A question of faith
Uzbekistan is keeper of some of the Islamic world's holiest relics, but few women wear headscarves, alcohol flows freely and calls to prayer have been banned for being too noisy. Andrew Bain reports.
During dinner at a Tashkent restaurant a story is being told. It's the story of a Chinese town not far away where grapes grow as in Eden, hanging fat and untouched.
'It's because the people are Muslim,' the storyteller concludes. 'They can't make wine.'
'But we're Muslim in Uzbekistan,' our guide Shuhrat says, bemused, a bottle of Samarkand red wine in his hand. It's a rare reminder Uzbekistan is an Islamic country, at least in almost every regard except practice.
If Bosnians have the unofficial title of the world's worst Muslims, they surely have competition in Uzbekistan. Keeper of some of the Islamic world's holiest touchstones - the world's oldest Koran, the crypt of the Prophet Mohammed's cousin - it's a place where the sacred and secular mingle, with the secular far in the ascendancy.
Eighty-five per cent of Uzbekistan's population are Muslim, yet less than 5 per cent are said to practise their faith. Few women wear headscarves and only the old men seem to sport beards. The muezzin's call to prayer through loudspeakers was banned a decade ago after being deemed too noisy. And in the capital city, Tashkent, which was this year named a 'cultural capital of the Islamic world', it's far easier to find a bar than a mosque.
What you do find without any effort in Central Asia's largest city are the Soviet scars. When the city was flattened by an earthquake in 1966, Moscow rebuilt it to a colossal blueprint. Boulevards as wide as runways were laid down, lined with buildings both massive and monumental. A clockwork metro system was installed with stations as palatial as their counterparts in the Russian capital.
It's not until you visit the higgledy-piggledy old town that Islam floats to the city surface. Here, beyond the wiggling alleys, is Khast Imom, Tashkent's Islamic heart, where madrassas (Islamic schools) ring a small library housing the Osman, the world's oldest Koran, said to have been written just two decades after the death of the Prophet in the 7th century.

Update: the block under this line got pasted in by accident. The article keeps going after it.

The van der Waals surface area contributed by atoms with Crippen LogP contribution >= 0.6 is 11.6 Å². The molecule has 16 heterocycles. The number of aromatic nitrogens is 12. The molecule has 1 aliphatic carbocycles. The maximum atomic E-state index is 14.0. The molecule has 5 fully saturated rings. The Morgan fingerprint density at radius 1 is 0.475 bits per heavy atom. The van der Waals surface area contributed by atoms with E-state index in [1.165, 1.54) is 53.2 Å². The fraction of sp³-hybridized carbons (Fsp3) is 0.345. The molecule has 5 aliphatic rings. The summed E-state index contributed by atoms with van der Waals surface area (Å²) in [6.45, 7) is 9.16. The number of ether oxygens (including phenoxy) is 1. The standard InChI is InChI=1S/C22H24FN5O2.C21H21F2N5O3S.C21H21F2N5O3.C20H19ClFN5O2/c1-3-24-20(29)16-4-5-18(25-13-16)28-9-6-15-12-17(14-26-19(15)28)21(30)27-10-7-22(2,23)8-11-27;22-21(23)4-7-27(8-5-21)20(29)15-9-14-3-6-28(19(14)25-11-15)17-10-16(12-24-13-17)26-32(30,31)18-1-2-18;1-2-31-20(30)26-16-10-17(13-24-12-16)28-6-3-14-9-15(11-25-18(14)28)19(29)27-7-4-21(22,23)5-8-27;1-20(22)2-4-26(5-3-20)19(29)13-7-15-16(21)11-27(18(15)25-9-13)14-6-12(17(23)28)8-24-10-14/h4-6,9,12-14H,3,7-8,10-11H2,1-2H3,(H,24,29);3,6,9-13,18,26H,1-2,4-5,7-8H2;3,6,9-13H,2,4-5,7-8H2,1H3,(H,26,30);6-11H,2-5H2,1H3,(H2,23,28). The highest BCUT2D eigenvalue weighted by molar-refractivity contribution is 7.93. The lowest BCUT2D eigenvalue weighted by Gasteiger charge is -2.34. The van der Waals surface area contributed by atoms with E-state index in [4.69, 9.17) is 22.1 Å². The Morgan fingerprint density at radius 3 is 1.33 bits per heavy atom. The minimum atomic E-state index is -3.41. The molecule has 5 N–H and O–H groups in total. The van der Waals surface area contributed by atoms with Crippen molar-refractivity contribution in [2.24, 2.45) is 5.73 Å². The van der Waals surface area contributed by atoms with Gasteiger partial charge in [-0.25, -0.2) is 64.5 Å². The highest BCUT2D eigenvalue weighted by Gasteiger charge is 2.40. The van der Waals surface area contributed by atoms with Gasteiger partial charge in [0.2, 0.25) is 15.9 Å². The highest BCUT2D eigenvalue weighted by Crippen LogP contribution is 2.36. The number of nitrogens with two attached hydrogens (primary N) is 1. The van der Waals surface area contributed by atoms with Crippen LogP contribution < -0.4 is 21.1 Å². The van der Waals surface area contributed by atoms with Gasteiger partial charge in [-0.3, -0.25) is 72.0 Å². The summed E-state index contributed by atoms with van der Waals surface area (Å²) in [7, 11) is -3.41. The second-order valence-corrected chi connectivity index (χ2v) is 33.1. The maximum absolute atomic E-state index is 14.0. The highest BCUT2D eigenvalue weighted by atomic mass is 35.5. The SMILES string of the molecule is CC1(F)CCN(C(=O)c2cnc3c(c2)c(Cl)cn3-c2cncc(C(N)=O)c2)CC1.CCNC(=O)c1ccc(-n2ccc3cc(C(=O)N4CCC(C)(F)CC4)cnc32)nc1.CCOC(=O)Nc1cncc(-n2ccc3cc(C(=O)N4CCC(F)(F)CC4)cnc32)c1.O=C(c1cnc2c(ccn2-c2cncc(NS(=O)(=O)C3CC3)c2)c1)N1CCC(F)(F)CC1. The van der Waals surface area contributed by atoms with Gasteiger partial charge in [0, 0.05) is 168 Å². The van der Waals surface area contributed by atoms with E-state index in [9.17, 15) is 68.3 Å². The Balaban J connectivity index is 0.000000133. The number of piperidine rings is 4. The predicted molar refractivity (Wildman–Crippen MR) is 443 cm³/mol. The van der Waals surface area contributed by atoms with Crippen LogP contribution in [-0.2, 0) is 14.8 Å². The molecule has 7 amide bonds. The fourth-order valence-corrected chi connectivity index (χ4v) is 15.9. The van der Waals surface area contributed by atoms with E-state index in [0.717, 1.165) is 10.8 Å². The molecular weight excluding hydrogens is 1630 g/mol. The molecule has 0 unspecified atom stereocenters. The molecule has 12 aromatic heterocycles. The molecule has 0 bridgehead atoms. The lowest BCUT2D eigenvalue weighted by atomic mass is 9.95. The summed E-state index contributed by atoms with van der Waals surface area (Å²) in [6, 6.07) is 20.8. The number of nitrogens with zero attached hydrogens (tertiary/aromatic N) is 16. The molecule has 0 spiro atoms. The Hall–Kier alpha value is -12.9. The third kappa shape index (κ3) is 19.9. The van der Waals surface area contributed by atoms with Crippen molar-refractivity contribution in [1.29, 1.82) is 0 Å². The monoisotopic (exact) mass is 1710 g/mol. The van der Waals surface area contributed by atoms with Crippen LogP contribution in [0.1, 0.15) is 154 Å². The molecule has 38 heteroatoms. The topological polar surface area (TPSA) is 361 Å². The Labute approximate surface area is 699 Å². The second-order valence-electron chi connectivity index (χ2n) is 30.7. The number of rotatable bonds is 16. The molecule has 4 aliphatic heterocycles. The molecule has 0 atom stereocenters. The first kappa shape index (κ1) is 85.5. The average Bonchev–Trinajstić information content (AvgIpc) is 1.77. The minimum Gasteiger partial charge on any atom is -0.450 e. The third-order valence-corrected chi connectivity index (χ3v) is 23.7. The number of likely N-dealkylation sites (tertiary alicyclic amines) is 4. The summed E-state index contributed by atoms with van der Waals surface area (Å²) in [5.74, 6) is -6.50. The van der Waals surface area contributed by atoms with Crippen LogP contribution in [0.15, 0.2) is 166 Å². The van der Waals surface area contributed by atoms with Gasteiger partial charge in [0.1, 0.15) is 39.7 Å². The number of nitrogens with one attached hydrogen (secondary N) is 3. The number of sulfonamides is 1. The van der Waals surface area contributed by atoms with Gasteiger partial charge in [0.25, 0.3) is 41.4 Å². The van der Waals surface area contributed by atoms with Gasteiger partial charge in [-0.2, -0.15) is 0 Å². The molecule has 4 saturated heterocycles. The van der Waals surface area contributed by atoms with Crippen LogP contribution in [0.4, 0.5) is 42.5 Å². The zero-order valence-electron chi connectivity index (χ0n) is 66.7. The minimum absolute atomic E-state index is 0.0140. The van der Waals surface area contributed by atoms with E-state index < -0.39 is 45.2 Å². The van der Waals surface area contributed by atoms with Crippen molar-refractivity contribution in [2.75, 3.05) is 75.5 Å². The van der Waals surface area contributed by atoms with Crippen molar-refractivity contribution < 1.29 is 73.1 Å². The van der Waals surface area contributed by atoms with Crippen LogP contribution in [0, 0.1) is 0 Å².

It's at Khast Imom that I'm treated to my first views of the turquoise tile-work that adorns mosques and madrassas across Uzbekistan. The very image of the country, they're as exquisite as Pompeii's mosaics. It's in the west of the country that such images become commonplace, in cities whose names evoke the heyday of the Silk Road: Samarkand, Khiva, Bukhara. And it's here we head for the next morning, flying over the desert to Khiva, the most westerly of the cities.
We've arrived on Independence Day, the national holiday celebrating the country's release from Soviet rule. Thousands of people are out in their finery, crowding the stunning old town, which seems unnaturally clean for a place built largely of mud. Stalls line every lane, selling everything from Cossack hats to wolf pelts, and there's the chance to be photographed with a slew of teddy bears.
Almost Dalmatian in its labyrinthine design, the old town's 24 cluttered hectares once housed 64 madrassas and 92 mosques. Every building is a history text unto itself (and almost every madrassa now a museum), though two minarets - one tall and one small - dominate the scene. At 56 metres, lighthouse-lookalike Islom-Huja is the tallest minaret in the country, while squat Kalta Minor is a vision of what might have been. Studies suggest if it had been finished it would have stood 195 metres high, making it perhaps the tallest building in the world at the time.